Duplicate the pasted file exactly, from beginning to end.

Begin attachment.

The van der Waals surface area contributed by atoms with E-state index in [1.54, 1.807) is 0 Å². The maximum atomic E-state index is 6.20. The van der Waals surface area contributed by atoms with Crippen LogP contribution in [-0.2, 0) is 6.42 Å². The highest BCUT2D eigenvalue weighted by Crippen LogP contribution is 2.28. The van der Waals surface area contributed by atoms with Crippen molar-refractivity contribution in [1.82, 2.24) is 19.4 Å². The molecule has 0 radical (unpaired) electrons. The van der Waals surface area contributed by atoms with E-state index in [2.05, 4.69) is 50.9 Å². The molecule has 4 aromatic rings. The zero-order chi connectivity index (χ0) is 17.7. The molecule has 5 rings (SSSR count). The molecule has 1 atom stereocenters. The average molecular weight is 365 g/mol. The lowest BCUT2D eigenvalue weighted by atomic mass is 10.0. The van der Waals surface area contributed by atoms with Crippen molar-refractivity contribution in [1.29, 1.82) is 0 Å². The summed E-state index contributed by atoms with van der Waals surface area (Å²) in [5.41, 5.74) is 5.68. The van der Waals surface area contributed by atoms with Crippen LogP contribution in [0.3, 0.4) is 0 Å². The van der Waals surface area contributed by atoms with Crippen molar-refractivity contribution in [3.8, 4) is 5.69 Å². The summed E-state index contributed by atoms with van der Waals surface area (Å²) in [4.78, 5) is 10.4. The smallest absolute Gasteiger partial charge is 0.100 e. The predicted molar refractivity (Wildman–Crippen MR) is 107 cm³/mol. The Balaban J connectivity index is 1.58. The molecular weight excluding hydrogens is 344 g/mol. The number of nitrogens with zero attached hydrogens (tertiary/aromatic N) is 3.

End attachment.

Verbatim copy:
The van der Waals surface area contributed by atoms with E-state index in [1.54, 1.807) is 0 Å². The maximum atomic E-state index is 6.20. The van der Waals surface area contributed by atoms with Crippen LogP contribution in [-0.2, 0) is 6.42 Å². The highest BCUT2D eigenvalue weighted by Crippen LogP contribution is 2.28. The van der Waals surface area contributed by atoms with Crippen molar-refractivity contribution in [1.82, 2.24) is 19.4 Å². The molecule has 0 radical (unpaired) electrons. The van der Waals surface area contributed by atoms with E-state index in [2.05, 4.69) is 50.9 Å². The molecule has 4 aromatic rings. The zero-order chi connectivity index (χ0) is 17.7. The molecule has 5 rings (SSSR count). The molecule has 1 atom stereocenters. The average molecular weight is 365 g/mol. The lowest BCUT2D eigenvalue weighted by atomic mass is 10.0. The van der Waals surface area contributed by atoms with Crippen molar-refractivity contribution in [1.29, 1.82) is 0 Å². The summed E-state index contributed by atoms with van der Waals surface area (Å²) in [5.41, 5.74) is 5.68. The van der Waals surface area contributed by atoms with Crippen LogP contribution in [0.3, 0.4) is 0 Å². The van der Waals surface area contributed by atoms with Crippen molar-refractivity contribution in [3.8, 4) is 5.69 Å². The summed E-state index contributed by atoms with van der Waals surface area (Å²) in [4.78, 5) is 10.4. The smallest absolute Gasteiger partial charge is 0.100 e. The predicted molar refractivity (Wildman–Crippen MR) is 107 cm³/mol. The Balaban J connectivity index is 1.58. The molecular weight excluding hydrogens is 344 g/mol. The number of nitrogens with zero attached hydrogens (tertiary/aromatic N) is 3.